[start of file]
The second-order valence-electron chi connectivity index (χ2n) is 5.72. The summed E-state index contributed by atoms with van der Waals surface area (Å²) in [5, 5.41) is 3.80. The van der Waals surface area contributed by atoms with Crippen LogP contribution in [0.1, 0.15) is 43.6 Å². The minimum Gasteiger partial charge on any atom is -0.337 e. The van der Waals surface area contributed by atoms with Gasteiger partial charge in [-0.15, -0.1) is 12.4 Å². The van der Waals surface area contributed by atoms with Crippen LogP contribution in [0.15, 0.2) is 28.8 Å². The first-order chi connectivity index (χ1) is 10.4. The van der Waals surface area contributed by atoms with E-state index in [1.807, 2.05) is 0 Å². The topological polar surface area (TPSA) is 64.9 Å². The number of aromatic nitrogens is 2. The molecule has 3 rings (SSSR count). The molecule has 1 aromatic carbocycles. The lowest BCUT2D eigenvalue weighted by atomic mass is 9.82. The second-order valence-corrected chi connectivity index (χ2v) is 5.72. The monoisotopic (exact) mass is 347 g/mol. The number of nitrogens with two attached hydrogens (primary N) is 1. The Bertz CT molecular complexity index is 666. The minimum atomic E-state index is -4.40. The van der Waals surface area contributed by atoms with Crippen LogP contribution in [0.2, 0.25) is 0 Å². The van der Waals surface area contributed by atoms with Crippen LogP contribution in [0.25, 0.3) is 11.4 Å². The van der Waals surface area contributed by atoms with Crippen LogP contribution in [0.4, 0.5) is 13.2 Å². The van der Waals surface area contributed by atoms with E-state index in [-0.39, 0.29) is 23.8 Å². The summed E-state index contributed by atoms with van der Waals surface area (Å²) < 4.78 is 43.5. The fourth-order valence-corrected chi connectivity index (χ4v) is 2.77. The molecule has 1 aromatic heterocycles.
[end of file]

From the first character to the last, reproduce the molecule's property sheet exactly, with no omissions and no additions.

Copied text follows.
The second-order valence-electron chi connectivity index (χ2n) is 5.72. The summed E-state index contributed by atoms with van der Waals surface area (Å²) in [5, 5.41) is 3.80. The van der Waals surface area contributed by atoms with Crippen LogP contribution in [0.1, 0.15) is 43.6 Å². The minimum Gasteiger partial charge on any atom is -0.337 e. The van der Waals surface area contributed by atoms with Gasteiger partial charge in [-0.15, -0.1) is 12.4 Å². The van der Waals surface area contributed by atoms with Crippen LogP contribution in [0.15, 0.2) is 28.8 Å². The first-order chi connectivity index (χ1) is 10.4. The van der Waals surface area contributed by atoms with E-state index in [1.807, 2.05) is 0 Å². The topological polar surface area (TPSA) is 64.9 Å². The number of aromatic nitrogens is 2. The molecule has 3 rings (SSSR count). The molecule has 1 aromatic carbocycles. The lowest BCUT2D eigenvalue weighted by atomic mass is 9.82. The second-order valence-corrected chi connectivity index (χ2v) is 5.72. The monoisotopic (exact) mass is 347 g/mol. The number of nitrogens with two attached hydrogens (primary N) is 1. The Bertz CT molecular complexity index is 666. The minimum atomic E-state index is -4.40. The van der Waals surface area contributed by atoms with Crippen LogP contribution in [0.2, 0.25) is 0 Å². The van der Waals surface area contributed by atoms with Crippen LogP contribution in [0.25, 0.3) is 11.4 Å². The van der Waals surface area contributed by atoms with Crippen LogP contribution in [0.4, 0.5) is 13.2 Å². The van der Waals surface area contributed by atoms with E-state index in [-0.39, 0.29) is 23.8 Å². The summed E-state index contributed by atoms with van der Waals surface area (Å²) < 4.78 is 43.5. The fourth-order valence-corrected chi connectivity index (χ4v) is 2.77. The molecule has 1 aromatic heterocycles.